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Book Book Leiden University catalogue Leiden University catalogue WorldCat catalogue WorldCat
Title:How to win a football match in Cameroon: an anthropological study of Africa's most popular sport
Author:Pannenborg, ArnoldISNI
Year:2008
ISSN:1876-0198
Issue:8
Pages:214
Language:English
Series:African Studies Collection
City:Leiden
Publisher:African Studies Centre
ISBN:9789054480778
Geographic term:Cameroon
Subjects:football
magic
witchcraft
Link:http://hdl.handle.net/1887/12906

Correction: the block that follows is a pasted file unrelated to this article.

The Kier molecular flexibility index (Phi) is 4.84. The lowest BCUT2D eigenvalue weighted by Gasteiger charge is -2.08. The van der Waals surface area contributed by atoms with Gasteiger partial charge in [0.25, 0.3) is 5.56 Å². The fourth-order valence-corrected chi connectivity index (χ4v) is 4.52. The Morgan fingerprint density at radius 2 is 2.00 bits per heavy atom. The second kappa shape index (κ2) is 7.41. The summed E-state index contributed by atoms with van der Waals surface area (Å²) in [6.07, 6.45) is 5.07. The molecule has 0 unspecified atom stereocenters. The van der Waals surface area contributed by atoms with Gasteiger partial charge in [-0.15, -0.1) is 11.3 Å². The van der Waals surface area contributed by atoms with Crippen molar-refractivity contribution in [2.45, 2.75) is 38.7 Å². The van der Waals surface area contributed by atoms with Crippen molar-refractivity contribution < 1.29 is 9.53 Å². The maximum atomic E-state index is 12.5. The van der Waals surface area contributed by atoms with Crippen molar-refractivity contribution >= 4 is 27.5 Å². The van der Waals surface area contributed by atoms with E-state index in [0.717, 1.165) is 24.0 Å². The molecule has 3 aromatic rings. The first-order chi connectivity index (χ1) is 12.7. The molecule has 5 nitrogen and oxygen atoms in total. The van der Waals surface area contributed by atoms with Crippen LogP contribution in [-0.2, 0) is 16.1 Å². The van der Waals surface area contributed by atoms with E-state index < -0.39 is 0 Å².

Abstract:Footballers Essomba and Ashu, team manager Kalla and spiritual adviser Zé are the key characters in this anthropological study of football in Cameroon, which is based on research carried out in 2003. It might seem that a well-organized club with professional executives, a team of talented players and an experienced coach would be sufficient to win a match. However, a successful team also requires a powerful African 'big man' of specific ethnic affiliation, a considerable budget for 'motivation' (bribery) and the right kind of spiritual assistance (magic). But even then internal struggles within the club and team caused by corrupt executives, coach's players and godfathers, witchcraft and sorcery, and/or other factors such as spectator violence may mean that the team still loses. The book consist of seven chapters that correspond to the days of the week. During this week, Olympique de Buea is preparing for a match on Sunday. Each chapter is devoted to one theme: 'Monday' is about the different football leagues in Cameroon; 'Tuesday' deals with expenditures, club sponsorship and the role of the African big man; 'Wednesday' discusses tribalism in the football leagues and the teams; 'Thursday' explains aspects of bribery, nepotism and corruption; 'Friday' elaborates on the spiritual forces in football, particularly witchcraft and sorcery within the clubs; 'Saturday' focuses on match preparation and the role of spiritual advisers; and 'Sunday' discusses a match between Olympique de Buea and Bamboutos de Mbouda, and considers the role of ancestors, supporters and referees during football matches. [ASC Leiden abstract]
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